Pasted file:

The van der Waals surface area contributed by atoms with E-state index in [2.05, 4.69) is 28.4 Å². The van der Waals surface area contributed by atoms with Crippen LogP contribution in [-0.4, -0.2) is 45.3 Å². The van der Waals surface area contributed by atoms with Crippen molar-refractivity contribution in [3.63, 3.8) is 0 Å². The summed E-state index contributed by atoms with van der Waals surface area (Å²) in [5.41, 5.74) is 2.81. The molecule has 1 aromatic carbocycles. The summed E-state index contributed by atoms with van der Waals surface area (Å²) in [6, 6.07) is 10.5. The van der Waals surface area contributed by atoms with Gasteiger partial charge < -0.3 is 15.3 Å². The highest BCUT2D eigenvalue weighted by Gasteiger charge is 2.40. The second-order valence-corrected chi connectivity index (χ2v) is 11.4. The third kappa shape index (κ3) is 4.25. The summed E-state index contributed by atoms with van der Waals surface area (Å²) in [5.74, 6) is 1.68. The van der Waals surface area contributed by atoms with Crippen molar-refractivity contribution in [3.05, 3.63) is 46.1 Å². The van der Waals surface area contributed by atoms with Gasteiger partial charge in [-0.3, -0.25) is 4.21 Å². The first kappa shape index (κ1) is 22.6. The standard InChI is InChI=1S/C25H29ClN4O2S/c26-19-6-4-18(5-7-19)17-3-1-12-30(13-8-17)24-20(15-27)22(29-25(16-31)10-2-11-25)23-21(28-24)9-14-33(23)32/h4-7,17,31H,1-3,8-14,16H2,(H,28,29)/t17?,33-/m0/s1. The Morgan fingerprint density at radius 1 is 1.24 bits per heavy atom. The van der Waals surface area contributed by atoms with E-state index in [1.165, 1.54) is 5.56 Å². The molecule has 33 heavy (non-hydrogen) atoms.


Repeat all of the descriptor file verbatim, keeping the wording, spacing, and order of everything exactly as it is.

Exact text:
The van der Waals surface area contributed by atoms with E-state index in [2.05, 4.69) is 28.4 Å². The van der Waals surface area contributed by atoms with Crippen LogP contribution in [-0.4, -0.2) is 45.3 Å². The van der Waals surface area contributed by atoms with Crippen molar-refractivity contribution in [3.63, 3.8) is 0 Å². The summed E-state index contributed by atoms with van der Waals surface area (Å²) in [5.41, 5.74) is 2.81. The molecule has 1 aromatic carbocycles. The summed E-state index contributed by atoms with van der Waals surface area (Å²) in [6, 6.07) is 10.5. The van der Waals surface area contributed by atoms with Gasteiger partial charge < -0.3 is 15.3 Å². The highest BCUT2D eigenvalue weighted by Gasteiger charge is 2.40. The second-order valence-corrected chi connectivity index (χ2v) is 11.4. The third kappa shape index (κ3) is 4.25. The summed E-state index contributed by atoms with van der Waals surface area (Å²) in [5.74, 6) is 1.68. The van der Waals surface area contributed by atoms with Crippen molar-refractivity contribution in [3.05, 3.63) is 46.1 Å². The van der Waals surface area contributed by atoms with Gasteiger partial charge in [-0.3, -0.25) is 4.21 Å². The first kappa shape index (κ1) is 22.6. The standard InChI is InChI=1S/C25H29ClN4O2S/c26-19-6-4-18(5-7-19)17-3-1-12-30(13-8-17)24-20(15-27)22(29-25(16-31)10-2-11-25)23-21(28-24)9-14-33(23)32/h4-7,17,31H,1-3,8-14,16H2,(H,28,29)/t17?,33-/m0/s1. The Morgan fingerprint density at radius 1 is 1.24 bits per heavy atom. The van der Waals surface area contributed by atoms with E-state index in [1.165, 1.54) is 5.56 Å². The molecule has 33 heavy (non-hydrogen) atoms.